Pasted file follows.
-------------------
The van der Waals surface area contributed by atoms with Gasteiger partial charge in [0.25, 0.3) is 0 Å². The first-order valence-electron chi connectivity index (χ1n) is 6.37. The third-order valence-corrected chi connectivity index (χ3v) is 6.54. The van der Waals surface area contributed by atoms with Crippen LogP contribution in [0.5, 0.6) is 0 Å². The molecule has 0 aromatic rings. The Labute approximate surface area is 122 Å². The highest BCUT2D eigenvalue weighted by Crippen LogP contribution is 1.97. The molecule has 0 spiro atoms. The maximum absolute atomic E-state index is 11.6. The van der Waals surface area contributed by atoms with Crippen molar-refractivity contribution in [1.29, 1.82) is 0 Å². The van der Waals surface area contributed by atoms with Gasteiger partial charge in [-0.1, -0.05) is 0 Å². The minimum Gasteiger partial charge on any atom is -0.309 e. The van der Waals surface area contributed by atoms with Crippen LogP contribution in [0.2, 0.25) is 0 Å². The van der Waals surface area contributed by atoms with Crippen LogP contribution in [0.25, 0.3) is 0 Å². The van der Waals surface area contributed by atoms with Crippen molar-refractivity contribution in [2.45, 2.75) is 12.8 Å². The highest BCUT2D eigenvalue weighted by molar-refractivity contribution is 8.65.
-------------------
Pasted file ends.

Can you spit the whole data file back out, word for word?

The van der Waals surface area contributed by atoms with Gasteiger partial charge in [0.25, 0.3) is 0 Å². The first-order valence-electron chi connectivity index (χ1n) is 6.37. The third-order valence-corrected chi connectivity index (χ3v) is 6.54. The van der Waals surface area contributed by atoms with Crippen LogP contribution in [0.5, 0.6) is 0 Å². The molecule has 0 aromatic rings. The Labute approximate surface area is 122 Å². The highest BCUT2D eigenvalue weighted by Crippen LogP contribution is 1.97. The molecule has 0 spiro atoms. The maximum absolute atomic E-state index is 11.6. The van der Waals surface area contributed by atoms with Crippen molar-refractivity contribution in [1.29, 1.82) is 0 Å². The van der Waals surface area contributed by atoms with Gasteiger partial charge in [-0.1, -0.05) is 0 Å². The minimum Gasteiger partial charge on any atom is -0.309 e. The van der Waals surface area contributed by atoms with Crippen LogP contribution in [0.2, 0.25) is 0 Å². The van der Waals surface area contributed by atoms with Crippen LogP contribution in [0.25, 0.3) is 0 Å². The van der Waals surface area contributed by atoms with Crippen molar-refractivity contribution in [2.45, 2.75) is 12.8 Å². The highest BCUT2D eigenvalue weighted by molar-refractivity contribution is 8.65.